Pennsylvania State Police Sgt. Mike Schmidt, stands with Cappy, the Capitol Police public service dog, following a news conference detailing the Bureau of Dog Law Enforcements impending funding crisis, the implications for public safety and animal welfare, and how the crisis can be averted, on the Capitol steps on Wednesday, August 5, 2020.
(The Center Square) – State officials said Wednesday that raising licensing fees could help Pennsylvania’s Bureau of Dog Law Enforcement avoid an impending financial crisis.
“Dog licenses are a simple, inexpensive measure that funds our work to return lost dogs to their owners, ensure that dogs in kennels are humanely treated, and communities kept safe from dangerous strays and irresponsible dog owners,” said Agriculture Secretary Russell Redding. “Simply put, that funding has run out. A small fee increase for the privilege of owning a dog can help protect those very dogs from harm.”
Current law requires residents license dogs 12 weeks and older for $6.50 annually or $31.50 for a lifetime. The fees, which make up 90 percent of the bureau’s funding, haven’t been raised in 24 years.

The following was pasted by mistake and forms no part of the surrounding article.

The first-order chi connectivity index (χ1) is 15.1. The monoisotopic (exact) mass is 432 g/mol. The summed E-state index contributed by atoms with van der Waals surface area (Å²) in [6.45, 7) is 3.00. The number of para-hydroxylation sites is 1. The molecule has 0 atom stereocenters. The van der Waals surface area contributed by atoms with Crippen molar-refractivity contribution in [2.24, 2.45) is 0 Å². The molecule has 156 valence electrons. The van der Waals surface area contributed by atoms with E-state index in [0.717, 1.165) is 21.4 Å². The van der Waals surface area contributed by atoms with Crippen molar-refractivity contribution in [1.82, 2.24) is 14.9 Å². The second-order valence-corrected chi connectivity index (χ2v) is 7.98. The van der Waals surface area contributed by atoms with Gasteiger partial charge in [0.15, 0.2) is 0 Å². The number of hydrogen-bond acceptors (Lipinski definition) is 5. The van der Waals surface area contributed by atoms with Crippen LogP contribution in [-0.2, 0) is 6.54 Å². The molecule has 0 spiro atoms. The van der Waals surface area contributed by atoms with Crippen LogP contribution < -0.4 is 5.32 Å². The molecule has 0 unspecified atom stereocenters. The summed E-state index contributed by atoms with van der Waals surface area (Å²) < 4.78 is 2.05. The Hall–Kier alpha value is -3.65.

That’s why both Sen. Judy Schwank, D-Berks, and Rep. Eddie Day Pashinski, D-Luzerne, have each sponsored companion legislation – Senate Bill 663 and House Bill 1504 – that would increase the fees to $10 and $49, respectively.
“The bureau offers important services that need funding,” Schwank said. “Without intervention, this department will lose its ability to function. This puts puppies, dogs and people at risk.”
The legislation would also lower the licensing age from 12 weeks to 8 weeks, when most puppies are transferred to new owners, to increase awareness of the legal requirement.
“Without the service of the Bureau of Dog Law, we could see packs of stray dogs wreaking havoc in small communities, which was a problem we used to have,” Pashinski said.
Auditor General Eugene DePasquale said the legislation builds upon a special report his office released in February that concluded the increase in licenses issued over the years were no longer enough to offset the bureau’s costs.
In addition to managing stray dogs, the bureau monitors more than 500 dogs on a statewide database of dangerous animals, compensates shelters for housing strays without licenses and farmers for livestock lost to stray dogs and coyotes, enforces rabies vaccination requirements, licenses and inspects kennels, and investigates contagious disease outbreaks among puppies and dogs in breeding and commercial kennels.
Without the increase, the bureau’s operations will be in the red come September, DePasquale noted.
“The General Assembly has made some important changes to animal protection laws, but too little attention has been given to making sure dog law enforcement is adequately funded to protect the health and safety of all dogs,” he said. “We must make sure our dog wardens have the resources they need to do an effective job.”